The Naked European: The name says it all. They are usually French and have crossed at least one ocean. These folks are usually very good sailors, and - because they have been at it so long (and are European) - they have shed all inhibition and have no problem showering completely naked off the back of their boat in plain view. The really hard core will also poop off the back of their boat in a crowded anchorage (true story) after their morning coffee. Their boats are almost always aluminum or steel and when they are not naked, they are wearing a speedo and smoking a cigarette.
The Family Afloat: These folks are very easy to spot and more common than you think. Their two or three tow-headed kids are perfectly tan and can be heard screeching and playing on the boat all day long. They swing from the halyards, jump off the boom, and sail their little dinghies around the anchorage like pros. They have no fear and an innate sense of adventure. The children are well spoken, imaginative and free (thanks to homeschooling) and the parents are young-at-heart, fit and intelligent. You will look at them and wonder how they do it, but they are happy and making it work. The families are super tight and work like a well oiled machine. These cruisers make parenting look effortless and, well, these families are the ones that inspired us!
The Loner Cruiser: These cruisers want to be on their own. They prefer secluded anchorages, turn their noses up at things like "buddy boating" (herd mentality=bad decisions) and abhor pot-lucks and any other type of cruiser-y gathering. They intentionally avoid crowded harbors, hardly ever stay at marinas and avoid like the plague any place that might be deemed "touristy". They can sometimes be perceived as cruising snobs because they keep to themselves but the real story is that they are just not into group gatherings. They are in this for the adventure, not the party. Culture and nature are biggies with these guys.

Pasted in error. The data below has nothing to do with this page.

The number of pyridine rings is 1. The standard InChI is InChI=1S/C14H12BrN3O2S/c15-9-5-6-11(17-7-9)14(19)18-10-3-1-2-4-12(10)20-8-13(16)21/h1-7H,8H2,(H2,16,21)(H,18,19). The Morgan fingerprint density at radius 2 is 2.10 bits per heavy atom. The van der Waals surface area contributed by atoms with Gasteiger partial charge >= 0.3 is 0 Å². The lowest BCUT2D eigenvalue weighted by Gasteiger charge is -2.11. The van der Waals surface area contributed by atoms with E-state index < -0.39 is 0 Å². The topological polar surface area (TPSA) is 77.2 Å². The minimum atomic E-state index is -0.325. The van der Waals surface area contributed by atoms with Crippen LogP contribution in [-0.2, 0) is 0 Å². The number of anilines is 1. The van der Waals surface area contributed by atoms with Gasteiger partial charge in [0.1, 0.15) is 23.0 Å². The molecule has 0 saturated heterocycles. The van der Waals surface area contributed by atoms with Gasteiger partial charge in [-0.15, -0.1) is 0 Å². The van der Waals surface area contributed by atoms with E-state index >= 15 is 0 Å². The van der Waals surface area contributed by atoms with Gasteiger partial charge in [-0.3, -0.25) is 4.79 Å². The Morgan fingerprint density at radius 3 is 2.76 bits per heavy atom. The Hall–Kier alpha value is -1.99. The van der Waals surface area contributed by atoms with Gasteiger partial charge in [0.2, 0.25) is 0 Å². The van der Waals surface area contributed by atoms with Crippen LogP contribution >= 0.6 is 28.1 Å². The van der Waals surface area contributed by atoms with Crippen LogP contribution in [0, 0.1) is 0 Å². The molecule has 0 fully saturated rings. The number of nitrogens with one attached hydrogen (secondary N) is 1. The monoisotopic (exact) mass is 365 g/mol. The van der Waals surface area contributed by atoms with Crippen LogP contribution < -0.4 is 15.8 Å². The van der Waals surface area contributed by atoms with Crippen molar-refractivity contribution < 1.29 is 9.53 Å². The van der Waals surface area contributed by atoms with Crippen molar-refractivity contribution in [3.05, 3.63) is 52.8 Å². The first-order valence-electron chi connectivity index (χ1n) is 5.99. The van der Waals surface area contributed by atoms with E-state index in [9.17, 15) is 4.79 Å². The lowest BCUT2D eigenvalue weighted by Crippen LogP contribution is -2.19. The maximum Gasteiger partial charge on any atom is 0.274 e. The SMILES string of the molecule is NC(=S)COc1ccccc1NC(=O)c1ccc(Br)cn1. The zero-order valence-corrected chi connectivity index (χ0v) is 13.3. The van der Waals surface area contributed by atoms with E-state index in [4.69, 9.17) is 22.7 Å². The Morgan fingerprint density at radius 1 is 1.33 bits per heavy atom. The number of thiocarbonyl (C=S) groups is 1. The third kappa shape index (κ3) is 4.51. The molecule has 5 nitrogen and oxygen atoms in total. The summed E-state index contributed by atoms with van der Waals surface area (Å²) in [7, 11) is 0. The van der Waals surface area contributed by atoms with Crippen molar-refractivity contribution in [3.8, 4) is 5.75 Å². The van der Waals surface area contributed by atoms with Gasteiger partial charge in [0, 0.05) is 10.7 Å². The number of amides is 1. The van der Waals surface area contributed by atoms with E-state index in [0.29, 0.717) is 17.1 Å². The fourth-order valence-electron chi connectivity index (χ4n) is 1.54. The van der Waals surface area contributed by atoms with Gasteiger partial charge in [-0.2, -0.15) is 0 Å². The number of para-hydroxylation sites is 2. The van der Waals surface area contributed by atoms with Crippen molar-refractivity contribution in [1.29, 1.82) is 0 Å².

The Working Cruiser: This cruiser is working as they go. They might be a shipwright, a delivery captain, run an internet business, or charter - whatever it is, they are making money. They usually have decent, well equipped boats (because they can afford them), and will indulge in meals ashore and happy hours more than the others because they actually have a reliable income, unlike most others who are living off of savings. The down side for these cruisers is that they actually have responsibilities that pull them away from their own cruising agendas from time to time and, as such, they take weekly or monthly breaks from cruising in order to refill the kitty.
The Happy to Be Here Cruiser: These are the ones that most of us can identify with. These folks are just so stinking happy to live this life. Every place has something to offer, there is always something new to be learned and every day brings a new adventure. The sights and sounds take their breath away and they revel in the simple delights of a life at sea. Even when things aren't going their way, these cruisers understand that a bad day on the water sure beats sitting in traffic. This cruiser doesn't know how long they'll be at it but, doggone it, they are enjoying every step of the way!
Where do you fit in? Any types that I missed?